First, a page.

For our 101st movie fix, Cruella, because here at I Have Some Notes we allow numerical coincidence to dictate the show. In all honesty, Cruella was a pretty good time. It wasn't the least notes we've given to a film, but it was certainly close. Still, the lore of the film was hotly contested, making this a fun episode.
We have officially fixed 100 movies, and still no calls from any Hollywood execs. This is a free service we're providing here, you'd think they'd at least reach out and say "thank you", especially on our 100th movie birthday.
One person we would like to thank is Colin MacIntyre, this show's original host, for returning for this momentous occasion. Believe me, it isn't easy watching mediocre movie after mediocre movie and to hit the century mark really feels Herculean to us, and Colin was a big part of that.
Listen to us flex our muscles 100th time as we take on an absolute classic in BATMAN (1989). I realize I just talked a big game about watching mediocre movies being rough, and no, Batman is not one of those. Give us a break, we wanted to watch something good for our centennial.
But before you do we just want to say thank you so much for listening. Whether you're a diehard listener from the beginning or listening to us for the very first time, we appreciate every one of you. Thank you!
You've heard us talk about fixing a lot of movies, how about our own movie pitches? We've got great ideas, but Hollywood isn't returning our calls, so now we're giving them away for free! Returning guest Robyn Slack of the Quantum Kickflip podcast joins us to pitch some wholly original movies, except the ones that are pitches for existing properties…then they're just mostly original.
Robot Jox spent its budget on some cutting-edge special effects for 1989, and not much else. While the giant mechs looked great, the robot choreography itself was a bit dull. But that aside we found plenty of other easy wins to punch up this B-movie classic.
Olav Rokne (of the Hugo Book Club Blog fame) returns for this sci-fi romp! He lends his insights into the genre as well as sharing stories about one of the screenwriters, who he knows personally.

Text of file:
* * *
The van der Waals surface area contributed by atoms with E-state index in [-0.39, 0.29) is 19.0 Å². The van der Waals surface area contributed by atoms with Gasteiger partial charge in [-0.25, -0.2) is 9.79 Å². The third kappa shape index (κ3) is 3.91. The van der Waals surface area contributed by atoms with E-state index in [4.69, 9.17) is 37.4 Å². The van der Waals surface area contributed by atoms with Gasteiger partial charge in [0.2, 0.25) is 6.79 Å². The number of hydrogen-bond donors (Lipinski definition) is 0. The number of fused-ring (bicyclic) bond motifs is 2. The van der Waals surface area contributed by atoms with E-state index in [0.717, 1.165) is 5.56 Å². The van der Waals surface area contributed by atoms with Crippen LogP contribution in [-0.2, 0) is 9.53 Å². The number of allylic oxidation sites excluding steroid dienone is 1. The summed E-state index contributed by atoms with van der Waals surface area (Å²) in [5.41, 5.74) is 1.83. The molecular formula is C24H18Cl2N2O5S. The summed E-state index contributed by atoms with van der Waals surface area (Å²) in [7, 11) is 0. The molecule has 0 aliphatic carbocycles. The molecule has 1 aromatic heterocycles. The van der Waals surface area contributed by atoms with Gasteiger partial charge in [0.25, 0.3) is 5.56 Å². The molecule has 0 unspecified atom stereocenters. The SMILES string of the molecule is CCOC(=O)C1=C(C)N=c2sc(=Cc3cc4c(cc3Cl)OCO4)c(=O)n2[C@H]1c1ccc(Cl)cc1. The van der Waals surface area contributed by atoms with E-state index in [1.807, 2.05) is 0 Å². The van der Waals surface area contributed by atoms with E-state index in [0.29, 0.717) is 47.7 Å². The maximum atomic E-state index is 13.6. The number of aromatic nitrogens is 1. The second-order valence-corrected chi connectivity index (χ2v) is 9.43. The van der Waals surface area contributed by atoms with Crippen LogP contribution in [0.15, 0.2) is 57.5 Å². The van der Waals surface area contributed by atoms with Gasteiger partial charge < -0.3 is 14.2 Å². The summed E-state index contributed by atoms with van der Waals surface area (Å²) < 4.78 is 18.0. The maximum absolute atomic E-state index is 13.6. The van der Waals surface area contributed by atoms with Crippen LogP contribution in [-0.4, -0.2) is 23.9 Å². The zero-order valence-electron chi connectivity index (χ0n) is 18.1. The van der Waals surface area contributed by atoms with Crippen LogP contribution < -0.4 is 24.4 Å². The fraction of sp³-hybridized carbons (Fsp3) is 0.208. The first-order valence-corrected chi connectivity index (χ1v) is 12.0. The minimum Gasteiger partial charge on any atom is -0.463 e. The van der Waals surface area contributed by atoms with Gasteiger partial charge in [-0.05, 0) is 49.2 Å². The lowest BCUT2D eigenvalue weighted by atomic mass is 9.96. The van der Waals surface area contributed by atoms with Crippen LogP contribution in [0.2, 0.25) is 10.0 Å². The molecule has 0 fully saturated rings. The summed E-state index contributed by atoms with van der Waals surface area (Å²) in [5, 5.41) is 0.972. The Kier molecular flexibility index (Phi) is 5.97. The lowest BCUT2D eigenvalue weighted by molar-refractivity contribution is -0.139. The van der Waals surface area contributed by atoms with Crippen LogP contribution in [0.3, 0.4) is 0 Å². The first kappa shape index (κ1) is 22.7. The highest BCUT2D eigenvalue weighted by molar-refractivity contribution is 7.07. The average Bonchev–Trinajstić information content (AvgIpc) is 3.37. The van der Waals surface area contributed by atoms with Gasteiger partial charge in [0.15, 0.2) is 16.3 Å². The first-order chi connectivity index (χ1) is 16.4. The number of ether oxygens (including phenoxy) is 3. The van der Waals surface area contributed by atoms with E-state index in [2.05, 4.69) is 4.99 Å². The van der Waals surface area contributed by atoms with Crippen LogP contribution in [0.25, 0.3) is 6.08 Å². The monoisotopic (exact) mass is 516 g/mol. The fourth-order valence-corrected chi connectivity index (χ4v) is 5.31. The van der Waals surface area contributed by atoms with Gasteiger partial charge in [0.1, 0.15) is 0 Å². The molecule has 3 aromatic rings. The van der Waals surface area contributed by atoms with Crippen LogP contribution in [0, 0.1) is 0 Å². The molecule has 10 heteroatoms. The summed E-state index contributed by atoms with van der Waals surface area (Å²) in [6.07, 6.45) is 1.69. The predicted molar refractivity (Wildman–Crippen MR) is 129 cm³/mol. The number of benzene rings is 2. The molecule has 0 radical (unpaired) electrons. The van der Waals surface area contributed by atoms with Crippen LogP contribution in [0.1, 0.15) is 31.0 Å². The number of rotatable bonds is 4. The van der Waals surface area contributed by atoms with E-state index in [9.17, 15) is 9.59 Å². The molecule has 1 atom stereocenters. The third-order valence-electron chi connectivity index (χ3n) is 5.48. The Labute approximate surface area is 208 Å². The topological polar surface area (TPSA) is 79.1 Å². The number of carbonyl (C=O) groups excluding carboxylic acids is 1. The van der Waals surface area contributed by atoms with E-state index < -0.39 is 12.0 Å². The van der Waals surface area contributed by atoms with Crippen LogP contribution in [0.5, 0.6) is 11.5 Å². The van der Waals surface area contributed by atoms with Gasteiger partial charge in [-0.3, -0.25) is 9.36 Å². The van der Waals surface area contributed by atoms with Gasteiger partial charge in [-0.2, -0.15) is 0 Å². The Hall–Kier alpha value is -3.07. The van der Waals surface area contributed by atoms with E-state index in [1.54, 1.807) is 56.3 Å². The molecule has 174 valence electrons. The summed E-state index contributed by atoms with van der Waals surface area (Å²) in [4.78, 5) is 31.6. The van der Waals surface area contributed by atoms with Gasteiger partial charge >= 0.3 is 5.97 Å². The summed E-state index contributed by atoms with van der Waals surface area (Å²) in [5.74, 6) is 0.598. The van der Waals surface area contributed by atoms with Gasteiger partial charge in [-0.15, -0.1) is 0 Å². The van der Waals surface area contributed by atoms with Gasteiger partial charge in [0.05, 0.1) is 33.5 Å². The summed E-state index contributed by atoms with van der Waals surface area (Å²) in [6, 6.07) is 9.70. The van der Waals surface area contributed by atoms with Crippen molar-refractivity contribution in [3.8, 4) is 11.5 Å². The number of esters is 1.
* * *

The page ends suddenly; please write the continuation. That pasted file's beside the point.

A classic 80s character is stripped apart and rebuilt by the modern-day Hollywood machine. Robocop may not have been the most cynical of reboot cash grabs, but it certainly missed many of the opportunities it set up for itself.
That's where we jump in to reprogram some of the film's themes and attempt to add some contemporary pathos to a script ironically lacking humanity.
If you grew up in the 90s Adam Sandler probably had a large influence on your sense of humour. He likely did not have a large influence on you as an eventual parent, however. While Big Daddy was certainly a more "mature" turn for Sandler at the time, his childish instincts prevented it from being a really touching comedy about fatherhood.
Speaking of fatherhood, German Villegas of the Modern Manhood podcast joins us this week. The entire upcoming season of Modern Manhood is all about child development, which put Big Daddy right in German's big damn wheelhouse. Together we try to add some stronger comedic structure to the film while also analyzing Sonny Kaufax's style as a father.
Highlander II was so efficient at burning the goodwill of its fanbase George Lucas took it as a personal challenge, and that's how we got The Phantom Menace. We're not exactly Hollywood historians around here, but we're pretty sure that's how it went down.
For some reason, the minds behind Highlander thought the best way to continue the story of a 500-year-old sword-fighting immortal with a rich background, not even Forrest Gump could hold a bucket of shrimp up to by making him an alien who's charged with fixing the ozone layer. Yeah…
Suffice it to say we had a lot of gripes with Connor MacLeod's second appearance on the silver screen, but the fixes were a bit difficult. Thankfully Glenna Schowalter of the Quantum Kickflip podcast returns to lend us a head. Get it?
We're diving back into the MCU once again for Marvel's Studios The Eternals, a film rich in characters and short on development. The Note-ernals take passes at spreading the dense plot out over two films as well as dropping an entire sub-plot to make a more breathable single film. We also find an interesting twist on the main villain that would have been far more thematically relevant.
One good asteroid movie deserves another, we always say. For the second time in a row, we're tackling a planet-killing plot device, this time of the Michael Bay variety. Truly there was one simple fix to this oil-riggers-in-space fantasy, and we happened upon it quite quickly. However, we do spend a great deal of time taking shots at Michael, even as Liam is trying to get us to talk about what we liked about the movie.
Not since our Interstellar episode have we spent more time praising a film than giving it notes. Don't Look Up may have been polarizing with audiences, but for the hosts of this show, it was a unanimous thumbs-up. We may have only found a few things to tweak, but that didn't stop us from having a lively discussion about what the film wanted to accomplish and why.
This was a fun one, enjoy!